A car journalist for over 30 years, Steve Sutcliffe has also competed in the BTCC with Lexus and finished on the podium with Aston Martin in the Silverstone 24 Hours. He’s one of the few writers to have driven a modern F1 car, too. Below Steve looks back at the 5 road cars that stand out as the best he's ever driven and explains why they are so special...
1. Ferrari F40 (1987)
You get asked many things by many different people in this business, especially after a beer or two. Things like, how did you get the job in the first place? When did you start? Where did you start? Which titles do you write for? And so forth.
But there’s almost always one recurring question: what’s the best car you’ve ever driven? For a very long time, my answer has been the F40. I’ve only ever driven this amazing Ferrari twice; once across the North York moors with a McLaren F1 in tow – which, for me, the F40 completely digested – and then again on an airfield near Swindon, called Kemble.
On the moors the F40 was so wild, and felt so exciting to drive but also so close to the edge, that I thought it was mental. I couldn’t quite believe it was legal, to be honest. Yet thinking back now, I also think it was perfect, albeit in an entirely imperfect way. We live in sanitised and very strange times at the moment. But in hindsight the F40 really was – and remains – ‘it’ as far as I am concerned.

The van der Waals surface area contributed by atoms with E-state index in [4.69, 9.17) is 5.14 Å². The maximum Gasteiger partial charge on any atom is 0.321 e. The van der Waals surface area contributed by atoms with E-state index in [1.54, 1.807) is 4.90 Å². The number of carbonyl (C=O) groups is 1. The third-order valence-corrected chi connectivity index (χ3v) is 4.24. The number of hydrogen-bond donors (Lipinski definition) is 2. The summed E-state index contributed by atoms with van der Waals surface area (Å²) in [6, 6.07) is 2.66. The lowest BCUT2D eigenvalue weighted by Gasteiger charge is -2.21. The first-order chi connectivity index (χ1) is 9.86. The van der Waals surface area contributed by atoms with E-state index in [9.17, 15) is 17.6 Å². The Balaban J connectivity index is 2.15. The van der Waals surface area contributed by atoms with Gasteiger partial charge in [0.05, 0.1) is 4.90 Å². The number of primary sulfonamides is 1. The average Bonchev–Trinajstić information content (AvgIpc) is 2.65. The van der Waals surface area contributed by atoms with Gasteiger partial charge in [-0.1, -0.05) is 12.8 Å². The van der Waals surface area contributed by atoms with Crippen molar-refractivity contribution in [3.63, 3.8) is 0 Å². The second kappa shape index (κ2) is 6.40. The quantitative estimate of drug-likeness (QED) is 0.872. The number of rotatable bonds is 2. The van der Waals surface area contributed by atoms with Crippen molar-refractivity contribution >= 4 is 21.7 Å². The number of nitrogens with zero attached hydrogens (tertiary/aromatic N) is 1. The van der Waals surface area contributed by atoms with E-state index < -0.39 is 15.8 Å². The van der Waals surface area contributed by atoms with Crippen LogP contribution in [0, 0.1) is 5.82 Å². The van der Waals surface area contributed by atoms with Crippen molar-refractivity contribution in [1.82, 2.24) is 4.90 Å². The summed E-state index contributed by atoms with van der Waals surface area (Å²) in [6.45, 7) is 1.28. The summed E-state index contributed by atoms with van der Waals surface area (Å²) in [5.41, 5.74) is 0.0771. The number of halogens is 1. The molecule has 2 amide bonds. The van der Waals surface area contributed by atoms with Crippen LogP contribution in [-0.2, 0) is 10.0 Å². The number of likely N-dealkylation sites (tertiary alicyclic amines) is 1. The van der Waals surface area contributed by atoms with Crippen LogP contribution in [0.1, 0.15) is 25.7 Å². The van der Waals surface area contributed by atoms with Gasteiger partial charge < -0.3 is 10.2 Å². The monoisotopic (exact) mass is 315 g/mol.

Its interior was sparse to the point of comedy; its traction was just about non-existent on the (wet) moorland roads, and its power delivery was light-switch loopy-soup. But I also remember driving home later that night, back down the A1, away from the moors and away from the F40 in which I hadn’t just crashed, thinking: what a car; what an experience! What a memory I have just built.
Nothing much changed when I did close to 200mph in one down the runway at Kemble a few months later. Except then I also realised how well it stopped, how beautifully it steered, how agile it was and how lovely it sounded. It was a proper, ear-splitting, heart-thumping, mind-altering car. I’ll never, ever forget driving it.
2. Ford Focus Mk 1 (1998)
Ford knew it needed to over-deliver with the original Focus, and I’ll never forget driving the car for the first time. Its Escort predecessor was not only lambasted by the press, it also wasn’t bought by the public in the required numbers, either. Ford knew it had to throw the kitchen sink at the replacement – and, blimey, did it do that.